Skip to main content

# 11.2: Oxidation and Reduction of Organic Compounds - An Overview


You are undoubtedly already familiar with the general idea of oxidation and reduction: you learned in general chemistry that when a compound or element is oxidized it loses electrons, and when it is reduced it gains electrons. You also know that oxidation and reduction reactions occur in tandem: if one species is oxidized, another must be reduced at the same time - thus the term 'redox reaction'.

Most of the redox reactions you have seen previously in general chemistry probably involved the flow of electrons from one metal to another, such as the reaction between copper ion in solution and metallic zinc:

$Cu^{+2}_{(aq)} + Zn_{(s)}\rightarrow Cu_{(s)}+ Zn^{+2}_{(aq)}$

##### Exercise 15.2.1

Reading the reaction above from left to right, which chemical species is being oxidized? Which is being reduced?

When we talk about the oxidation and reduction of organic compounds, what we are mainly concerned with is the number of carbon-heteroatom bonds in the compound compared to the number of carbon-hydrogen bonds. (Remember that the term 'heteroatom' in organic chemistry generally refers to oxygen, nitrogen, sulfur, or a halogen).

##### Note
• Oxidation of an organic compound results an increase in the number of carbon-heteroatom bonds, and/or a decrease in the number of carbon-hydrogen bonds.
• Reduction of an organic compound results in a decrease in the number of carbon-heteroatom bonds, and/or an increase in the number of carbon-hydrogen bonds.

Below are a number of common functional group transformations that are classified as redox.

Heteroatoms such as oxygen and nitrogen are more electronegative than carbon, so when a carbon atom gains a bond to a heteroatom, it loses electron density and is thus being oxidized. Conversely, hydrogen is less electronegative than carbon, so when a carbon gains a bond to a hydrogen, it is gaining electron density, and thus being reduced.

##### Exercise 15.2.2

The hydration of an alkene to an alcohol is not classified as a redox reaction. Explain.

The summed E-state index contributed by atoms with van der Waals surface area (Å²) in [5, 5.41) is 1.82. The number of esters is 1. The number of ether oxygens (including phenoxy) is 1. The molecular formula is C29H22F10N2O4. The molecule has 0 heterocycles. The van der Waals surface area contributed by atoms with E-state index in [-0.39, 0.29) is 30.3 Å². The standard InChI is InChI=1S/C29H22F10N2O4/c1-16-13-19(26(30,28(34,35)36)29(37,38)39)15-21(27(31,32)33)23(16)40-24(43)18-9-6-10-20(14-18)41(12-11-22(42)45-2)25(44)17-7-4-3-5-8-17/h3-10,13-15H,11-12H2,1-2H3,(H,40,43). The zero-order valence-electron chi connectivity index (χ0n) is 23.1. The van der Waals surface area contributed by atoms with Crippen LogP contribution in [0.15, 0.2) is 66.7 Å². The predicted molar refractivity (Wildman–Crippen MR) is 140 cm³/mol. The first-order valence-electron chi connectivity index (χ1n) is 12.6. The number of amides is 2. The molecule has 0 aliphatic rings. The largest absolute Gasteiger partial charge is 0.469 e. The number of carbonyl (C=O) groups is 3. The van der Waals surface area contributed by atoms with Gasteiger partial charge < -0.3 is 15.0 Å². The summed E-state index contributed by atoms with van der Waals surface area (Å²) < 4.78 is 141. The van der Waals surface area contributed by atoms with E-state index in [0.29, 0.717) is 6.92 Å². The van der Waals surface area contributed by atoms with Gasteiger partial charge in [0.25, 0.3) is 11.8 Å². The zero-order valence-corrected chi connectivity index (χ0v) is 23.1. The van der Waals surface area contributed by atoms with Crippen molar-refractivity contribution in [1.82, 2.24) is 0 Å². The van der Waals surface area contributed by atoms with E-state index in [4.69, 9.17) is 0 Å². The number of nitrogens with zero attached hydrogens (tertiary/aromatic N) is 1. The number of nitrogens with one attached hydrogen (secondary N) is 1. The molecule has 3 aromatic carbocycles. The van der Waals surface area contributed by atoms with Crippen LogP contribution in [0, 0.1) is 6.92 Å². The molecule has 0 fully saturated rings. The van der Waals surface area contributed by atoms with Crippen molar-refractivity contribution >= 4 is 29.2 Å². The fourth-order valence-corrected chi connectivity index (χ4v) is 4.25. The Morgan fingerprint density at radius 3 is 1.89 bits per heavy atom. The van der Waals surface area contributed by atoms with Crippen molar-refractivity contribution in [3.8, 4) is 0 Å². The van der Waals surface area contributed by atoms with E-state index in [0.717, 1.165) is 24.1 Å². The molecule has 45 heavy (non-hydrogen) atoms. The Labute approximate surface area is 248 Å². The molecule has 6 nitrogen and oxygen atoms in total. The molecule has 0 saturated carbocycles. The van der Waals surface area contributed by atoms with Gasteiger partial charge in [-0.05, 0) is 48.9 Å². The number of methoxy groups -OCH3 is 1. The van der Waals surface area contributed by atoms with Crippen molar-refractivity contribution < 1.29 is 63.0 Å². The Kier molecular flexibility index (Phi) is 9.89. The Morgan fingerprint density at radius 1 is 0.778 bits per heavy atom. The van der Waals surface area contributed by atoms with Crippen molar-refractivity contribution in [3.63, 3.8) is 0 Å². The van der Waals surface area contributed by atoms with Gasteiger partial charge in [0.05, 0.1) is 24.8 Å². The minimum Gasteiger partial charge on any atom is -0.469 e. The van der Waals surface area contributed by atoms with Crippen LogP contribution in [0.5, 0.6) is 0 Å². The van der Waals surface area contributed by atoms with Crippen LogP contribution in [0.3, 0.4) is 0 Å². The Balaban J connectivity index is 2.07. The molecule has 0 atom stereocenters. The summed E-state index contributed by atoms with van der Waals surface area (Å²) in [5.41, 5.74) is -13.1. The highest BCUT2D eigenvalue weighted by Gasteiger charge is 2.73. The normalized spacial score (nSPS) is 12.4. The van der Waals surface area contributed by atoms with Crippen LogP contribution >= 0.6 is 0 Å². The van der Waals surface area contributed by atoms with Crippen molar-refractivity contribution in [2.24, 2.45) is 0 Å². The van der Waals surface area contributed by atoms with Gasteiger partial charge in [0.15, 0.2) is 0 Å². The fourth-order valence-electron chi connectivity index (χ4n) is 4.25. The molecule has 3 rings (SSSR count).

For the most part, when talking about redox reactions in organic chemistry we are dealing with a small set of very recognizable functional group transformations. The concept of oxidation state can be useful in this context. When a compound has lots of carbon-hydrogen bonds, it is said to be in a lower oxidation state, or a more reduced state. Conversely, if it contains a lot of carbon-heteroatom bonds, it is said to be in a higher oxidation state.

We'll start with a series of single carbon compounds as an example. Methane, in which the carbon has four bonds to hydrogen, is the most reduced member of the group. The compounds become increasingly oxidized as we move from left to right, with each step gaining a bond to oxygen and losing a bond to hydrogen. Carbon dioxide, in which all four bonds on the carbon are to oxygen, is in the highest oxidation state.

More generally, we can rank the oxidation state of common functional groups:

The alkane oxidation state is the most reduced. Alcohols, thiols, amines, and alkenes are all at the same oxidation state: therefore, a reaction converting one of these groups to another - an alcohol to alkene conversion, for example - is not a redox reaction. Aldehydes, however, are at a higher oxidation state than alcohols, so an alcohol to aldehyde conversion is an oxidation. Likewise, an imine to amine conversion is a reduction, but an imine to ketone conversion is not a redox reaction.

It is important to keep in mind that oxidation and reduction always occurs in tandem: when one compound is oxidized, another compound must be reduced. Often, organic chemists will use the terms oxidizing agent and reducing agent to refer to species that are commonly used, by human chemists or by nature, to achieve the oxidation or reduction of a variety of compounds. For example, chromium trioxide ($$CrO_3$$) is a laboratory oxidizing agent used by organic chemists to oxidize a secondary alcohol to a ketone, in the process being reduced to $$H_2CrO_3$$. Sodium borohydride ($$NaBH_4$$) is a laboratory reducing agent used to reduce ketones (or aldehydes) to alcohols, in the process being oxidized to $$NaBH_3OH$$.

There is a wide selection of oxidizing and reducing agents available for use in the organic chemistry laboratory, each with its own particular properties and uses. For example, while sodium borohydride is very useful for reducing aldehyde and ketone groups to alcohols, it will not reduce esters and other carboxylic acid derivatives. If you take a course in synthetic organic chemistry, you will learn about the use of many of these agents.

In this book, of course, we are concerned primarily with the organic chemistry that occurs within a living cell. A large part of this chapter will be spent looking at the action of two very important classes of coenzymes - the nicotinamides and the flavins - that serve as biochemical oxidizing and reducing agents. We also consider the oxidation and reduction of sulfur atoms in thiol groups, especially the thiol group on the side chain of cysteine residues in proteins.

##### Exercise 15.2.3

Each of the biochemical transformations shown below is a step in amino acid metabolism. For each, state whether the substrate is being oxidized, reduced, or neither oxidized nor reduced.

1. (from aromatic amino acid biosynthesis)

1. (from the biosynthesis of arginine and proline)

1. (from the catabolism of lysine)

1. (from the catabolism of tryptophan)

1. (from the catabolism of serine)

This page titled 11.2: Oxidation and Reduction of Organic Compounds - An Overview is shared under a CC BY-NC-SA 4.0 license and was authored, remixed, and/or curated by Tim Soderberg.

• Was this article helpful?